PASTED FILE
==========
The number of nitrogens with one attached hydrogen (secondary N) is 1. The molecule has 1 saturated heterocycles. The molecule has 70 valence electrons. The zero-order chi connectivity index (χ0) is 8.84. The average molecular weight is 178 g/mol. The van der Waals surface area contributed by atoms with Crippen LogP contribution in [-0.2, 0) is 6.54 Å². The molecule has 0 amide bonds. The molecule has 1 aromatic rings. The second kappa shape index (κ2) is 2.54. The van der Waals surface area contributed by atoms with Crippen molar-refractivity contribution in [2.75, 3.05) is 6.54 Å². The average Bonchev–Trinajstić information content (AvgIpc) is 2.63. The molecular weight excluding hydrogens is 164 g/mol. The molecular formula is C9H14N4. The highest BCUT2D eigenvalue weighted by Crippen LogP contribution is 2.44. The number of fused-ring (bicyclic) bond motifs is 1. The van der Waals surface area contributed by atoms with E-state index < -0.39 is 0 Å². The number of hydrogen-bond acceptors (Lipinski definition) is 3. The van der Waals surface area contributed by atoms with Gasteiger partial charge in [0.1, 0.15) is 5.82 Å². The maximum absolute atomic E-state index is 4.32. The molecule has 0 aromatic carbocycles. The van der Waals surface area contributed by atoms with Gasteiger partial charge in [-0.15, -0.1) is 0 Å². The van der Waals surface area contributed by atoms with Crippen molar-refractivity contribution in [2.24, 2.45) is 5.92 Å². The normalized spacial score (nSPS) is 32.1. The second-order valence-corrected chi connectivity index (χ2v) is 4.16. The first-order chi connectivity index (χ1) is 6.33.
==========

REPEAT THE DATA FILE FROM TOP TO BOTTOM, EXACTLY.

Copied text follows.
The number of nitrogens with one attached hydrogen (secondary N) is 1. The molecule has 1 saturated heterocycles. The molecule has 70 valence electrons. The zero-order chi connectivity index (χ0) is 8.84. The average molecular weight is 178 g/mol. The van der Waals surface area contributed by atoms with Crippen LogP contribution in [-0.2, 0) is 6.54 Å². The molecule has 0 amide bonds. The molecule has 1 aromatic rings. The second kappa shape index (κ2) is 2.54. The van der Waals surface area contributed by atoms with Crippen molar-refractivity contribution in [2.75, 3.05) is 6.54 Å². The average Bonchev–Trinajstić information content (AvgIpc) is 2.63. The molecular weight excluding hydrogens is 164 g/mol. The molecular formula is C9H14N4. The highest BCUT2D eigenvalue weighted by Crippen LogP contribution is 2.44. The number of fused-ring (bicyclic) bond motifs is 1. The van der Waals surface area contributed by atoms with E-state index < -0.39 is 0 Å². The number of hydrogen-bond acceptors (Lipinski definition) is 3. The van der Waals surface area contributed by atoms with Gasteiger partial charge in [0.1, 0.15) is 5.82 Å². The maximum absolute atomic E-state index is 4.32. The molecule has 0 aromatic carbocycles. The van der Waals surface area contributed by atoms with Gasteiger partial charge in [-0.15, -0.1) is 0 Å². The van der Waals surface area contributed by atoms with Crippen molar-refractivity contribution in [2.24, 2.45) is 5.92 Å². The normalized spacial score (nSPS) is 32.1. The second-order valence-corrected chi connectivity index (χ2v) is 4.16. The first-order chi connectivity index (χ1) is 6.33.